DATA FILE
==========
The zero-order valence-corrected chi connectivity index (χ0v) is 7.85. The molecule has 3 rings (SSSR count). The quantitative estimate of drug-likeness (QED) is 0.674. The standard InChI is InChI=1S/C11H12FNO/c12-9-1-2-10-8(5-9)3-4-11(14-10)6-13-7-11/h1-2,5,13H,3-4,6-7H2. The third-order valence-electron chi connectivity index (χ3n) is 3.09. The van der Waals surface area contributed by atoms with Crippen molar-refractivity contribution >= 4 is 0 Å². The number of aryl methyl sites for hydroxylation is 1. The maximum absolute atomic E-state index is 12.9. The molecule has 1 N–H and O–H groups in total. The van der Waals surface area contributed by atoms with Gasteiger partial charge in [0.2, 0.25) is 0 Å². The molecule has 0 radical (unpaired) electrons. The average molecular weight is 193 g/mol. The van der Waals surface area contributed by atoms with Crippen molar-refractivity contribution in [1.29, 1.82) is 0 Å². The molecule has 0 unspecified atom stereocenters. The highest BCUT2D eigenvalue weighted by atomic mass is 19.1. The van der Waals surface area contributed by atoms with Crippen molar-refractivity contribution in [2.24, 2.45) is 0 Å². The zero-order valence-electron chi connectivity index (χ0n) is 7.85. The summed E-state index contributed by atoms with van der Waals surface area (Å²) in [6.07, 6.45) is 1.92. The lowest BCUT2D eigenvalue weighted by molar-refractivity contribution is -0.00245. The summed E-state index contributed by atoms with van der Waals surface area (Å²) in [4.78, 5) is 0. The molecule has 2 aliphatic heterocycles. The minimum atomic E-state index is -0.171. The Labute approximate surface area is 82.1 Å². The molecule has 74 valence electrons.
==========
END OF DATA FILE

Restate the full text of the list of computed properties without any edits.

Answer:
The zero-order valence-corrected chi connectivity index (χ0v) is 7.85. The molecule has 3 rings (SSSR count). The quantitative estimate of drug-likeness (QED) is 0.674. The standard InChI is InChI=1S/C11H12FNO/c12-9-1-2-10-8(5-9)3-4-11(14-10)6-13-7-11/h1-2,5,13H,3-4,6-7H2. The third-order valence-electron chi connectivity index (χ3n) is 3.09. The van der Waals surface area contributed by atoms with Crippen molar-refractivity contribution >= 4 is 0 Å². The number of aryl methyl sites for hydroxylation is 1. The maximum absolute atomic E-state index is 12.9. The molecule has 1 N–H and O–H groups in total. The van der Waals surface area contributed by atoms with Gasteiger partial charge in [0.2, 0.25) is 0 Å². The molecule has 0 radical (unpaired) electrons. The average molecular weight is 193 g/mol. The van der Waals surface area contributed by atoms with Crippen molar-refractivity contribution in [1.29, 1.82) is 0 Å². The molecule has 0 unspecified atom stereocenters. The highest BCUT2D eigenvalue weighted by atomic mass is 19.1. The van der Waals surface area contributed by atoms with Crippen molar-refractivity contribution in [2.24, 2.45) is 0 Å². The zero-order valence-electron chi connectivity index (χ0n) is 7.85. The summed E-state index contributed by atoms with van der Waals surface area (Å²) in [6.07, 6.45) is 1.92. The lowest BCUT2D eigenvalue weighted by molar-refractivity contribution is -0.00245. The summed E-state index contributed by atoms with van der Waals surface area (Å²) in [4.78, 5) is 0. The molecule has 2 aliphatic heterocycles. The minimum atomic E-state index is -0.171. The Labute approximate surface area is 82.1 Å². The molecule has 74 valence electrons.